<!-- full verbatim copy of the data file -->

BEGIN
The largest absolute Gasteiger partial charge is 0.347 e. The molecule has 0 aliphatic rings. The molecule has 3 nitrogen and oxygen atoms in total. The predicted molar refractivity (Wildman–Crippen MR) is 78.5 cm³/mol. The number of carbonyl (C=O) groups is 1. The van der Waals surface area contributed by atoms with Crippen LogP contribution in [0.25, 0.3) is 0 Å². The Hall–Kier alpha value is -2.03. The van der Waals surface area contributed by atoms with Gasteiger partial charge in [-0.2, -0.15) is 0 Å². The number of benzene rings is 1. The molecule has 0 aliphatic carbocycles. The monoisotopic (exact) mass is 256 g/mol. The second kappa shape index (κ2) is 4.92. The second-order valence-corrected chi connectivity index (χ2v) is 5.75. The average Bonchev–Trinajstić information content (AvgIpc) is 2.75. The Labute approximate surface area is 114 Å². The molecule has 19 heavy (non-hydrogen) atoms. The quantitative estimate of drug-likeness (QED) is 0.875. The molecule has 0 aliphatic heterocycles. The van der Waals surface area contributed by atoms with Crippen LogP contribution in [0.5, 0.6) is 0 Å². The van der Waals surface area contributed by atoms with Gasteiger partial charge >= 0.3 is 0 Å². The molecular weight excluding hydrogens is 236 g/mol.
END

The largest absolute Gasteiger partial charge is 0.347 e. The molecule has 0 aliphatic rings. The molecule has 3 nitrogen and oxygen atoms in total. The predicted molar refractivity (Wildman–Crippen MR) is 78.5 cm³/mol. The number of carbonyl (C=O) groups is 1. The van der Waals surface area contributed by atoms with Crippen LogP contribution in [0.25, 0.3) is 0 Å². The Hall–Kier alpha value is -2.03. The van der Waals surface area contributed by atoms with Gasteiger partial charge in [-0.2, -0.15) is 0 Å². The number of benzene rings is 1. The molecule has 0 aliphatic carbocycles. The monoisotopic (exact) mass is 256 g/mol. The second kappa shape index (κ2) is 4.92. The second-order valence-corrected chi connectivity index (χ2v) is 5.75. The average Bonchev–Trinajstić information content (AvgIpc) is 2.75. The Labute approximate surface area is 114 Å². The molecule has 19 heavy (non-hydrogen) atoms. The quantitative estimate of drug-likeness (QED) is 0.875. The molecule has 0 aliphatic heterocycles. The van der Waals surface area contributed by atoms with Crippen LogP contribution in [0.5, 0.6) is 0 Å². The van der Waals surface area contributed by atoms with Gasteiger partial charge >= 0.3 is 0 Å². The molecular weight excluding hydrogens is 236 g/mol.